‘God has created me to do some definite service’, said St John Henry Newman, who was canonised in Rome during 2019. We might think of a vocation as something we are called to do, something we are good at or drawn to, and many professions could be defined as a great service to society. However, vocation to the priesthood is more than an invitation for pursue a particular career or profession: rather it a call to lay down one’s life wholeheartedly in service of Lord for the Church and God’s people. Instead of considering what we want to do with our lives, priesthood requires the question ‘what is God asking me to do?’.
A call be a priest is also an invitation to grow, in the first instance, into a deep friendship with Christ, and through that bond to follow him, and go out to be ‘another Christ’, just as his Apostles did. Catholic Priests forgo a relationship with one person in order to be a spiritual father to many and through Mass, the sacraments, teaching, prayer and by their very presence, they become living witnesses to Jesus, bring His light into the world.
A man may be called to be a diocesan priest, leading him to fulfil his vocation in diocese, most often as a parish priest, or he may choose to serve with a particular order, for example, the Jesuits, Salesians or Dominicans. In serving Christ within a particular Order, a priest may be asked to carry out the mission of the Order anywhere in the world.
Whichever route is chosen, a priest is asked to make promises during his Ordination: for secular priests, these are celibacy and obedience to the bishop. Priests serving within specific Orders are required to take vows of chastity, poverty and obedience to their Superior.
We are all called to holiness and ongoing conversion by virtue of our baptism, that is, entering into the promise of new life by becoming a member of God’s family. A priest’s path is to follow this call in a special way by embracing Christ as the centre of his life.
The word ‘Deacon’ comes from the Greek word 'diakonos' which translates as ‘servant”. Deacons are called to help their bishop in caring for the well-being of the people. In particular, they may be called to work with the poor, be active in social justice, and lead on parish initiatives to serve those in need. They may also preach at Mass, baptise and officiate at weddings. In addition, they may also distribute Holy Communion, visit the sick and lead in the catechetical and pastoral life of the parish and associated schools, for example by supporting prayer, gospel study groups or leading assemblies.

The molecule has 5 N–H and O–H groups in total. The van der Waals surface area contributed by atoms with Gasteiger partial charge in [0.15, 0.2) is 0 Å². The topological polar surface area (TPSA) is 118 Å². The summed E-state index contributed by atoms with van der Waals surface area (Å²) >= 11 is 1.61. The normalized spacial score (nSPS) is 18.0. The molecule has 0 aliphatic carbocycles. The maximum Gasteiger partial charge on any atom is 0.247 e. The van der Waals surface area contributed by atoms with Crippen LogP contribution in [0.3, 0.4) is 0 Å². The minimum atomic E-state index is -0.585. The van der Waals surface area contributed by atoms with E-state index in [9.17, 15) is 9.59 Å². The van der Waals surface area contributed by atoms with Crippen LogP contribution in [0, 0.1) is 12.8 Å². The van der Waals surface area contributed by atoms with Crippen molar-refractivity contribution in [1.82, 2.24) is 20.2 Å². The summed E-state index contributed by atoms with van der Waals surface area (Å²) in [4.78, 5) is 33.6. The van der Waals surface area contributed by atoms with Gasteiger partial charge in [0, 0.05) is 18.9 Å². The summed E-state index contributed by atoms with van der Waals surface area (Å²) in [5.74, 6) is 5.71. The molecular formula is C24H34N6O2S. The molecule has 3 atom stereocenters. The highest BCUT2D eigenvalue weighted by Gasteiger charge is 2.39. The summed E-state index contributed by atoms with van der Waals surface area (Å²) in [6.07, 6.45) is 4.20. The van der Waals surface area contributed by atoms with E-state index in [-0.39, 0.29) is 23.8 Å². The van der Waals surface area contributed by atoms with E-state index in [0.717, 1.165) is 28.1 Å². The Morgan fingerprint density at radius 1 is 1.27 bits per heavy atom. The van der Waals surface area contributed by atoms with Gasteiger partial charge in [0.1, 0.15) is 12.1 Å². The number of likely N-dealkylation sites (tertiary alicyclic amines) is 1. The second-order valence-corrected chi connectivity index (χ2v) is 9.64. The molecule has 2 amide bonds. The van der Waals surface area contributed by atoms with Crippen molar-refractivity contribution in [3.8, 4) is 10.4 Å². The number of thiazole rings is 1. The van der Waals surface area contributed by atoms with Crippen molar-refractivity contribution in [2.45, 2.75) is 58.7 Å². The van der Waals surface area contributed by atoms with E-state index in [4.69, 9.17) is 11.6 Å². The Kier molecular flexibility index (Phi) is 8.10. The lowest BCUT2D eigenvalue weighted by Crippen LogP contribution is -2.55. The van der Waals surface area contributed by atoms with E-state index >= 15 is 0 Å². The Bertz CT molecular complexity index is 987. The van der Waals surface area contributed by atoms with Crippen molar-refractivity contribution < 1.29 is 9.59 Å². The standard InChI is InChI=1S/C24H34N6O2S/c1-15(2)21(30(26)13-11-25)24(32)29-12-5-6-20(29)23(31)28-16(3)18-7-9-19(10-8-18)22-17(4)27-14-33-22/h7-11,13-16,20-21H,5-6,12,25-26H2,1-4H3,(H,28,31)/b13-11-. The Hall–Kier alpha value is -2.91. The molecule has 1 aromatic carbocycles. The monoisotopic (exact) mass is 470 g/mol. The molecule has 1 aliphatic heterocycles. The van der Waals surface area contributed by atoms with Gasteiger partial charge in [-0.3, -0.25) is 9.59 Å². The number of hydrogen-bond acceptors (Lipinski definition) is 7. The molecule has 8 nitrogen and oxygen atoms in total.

Men who are studying for the priesthood are ordained as a transitory deacon as part of their route towards becoming a priest.
A married man may serve as a permanent rather than a transitory deacon, but those who enter the diaconate in a single state are required to remain celibate. Similarly, a widowed deacon may not re-marry. Through their support of people, especially the most vulnerable, deacons bring Christ’s loving presence to others.
Further information about the Permanent Diaconate may be found here: http://www.diaconate.org.uk/
Religious Life has changed enormously in recent years, but the motivation of men and women to enter into consecrated life remains the same: to give their lives in service, of the Lord as expressed through the mission of their religious order.
One of the main differences in orders is whether they live within a convent or monastery as an enclosed contemplative order, thereby largely separating themselves from the world, or whether they serve in the wider world, for example in healthcare or education.
In most religious congregations, interim vows will be taken at the end of a period of training, known as the ‘noviciate’. This training can take place over a period of between 3- 9 years before final solemn vows are made This thorough discernment period ensures that the individual making the commitment and the congregation are certain that this path is God’s will.
Men and women wishing to follow this path may be attracted to the life and work of a particular religious order. A comprehensive list of religious brothers and sisters may be found here: https://www.ukvocation.org/religious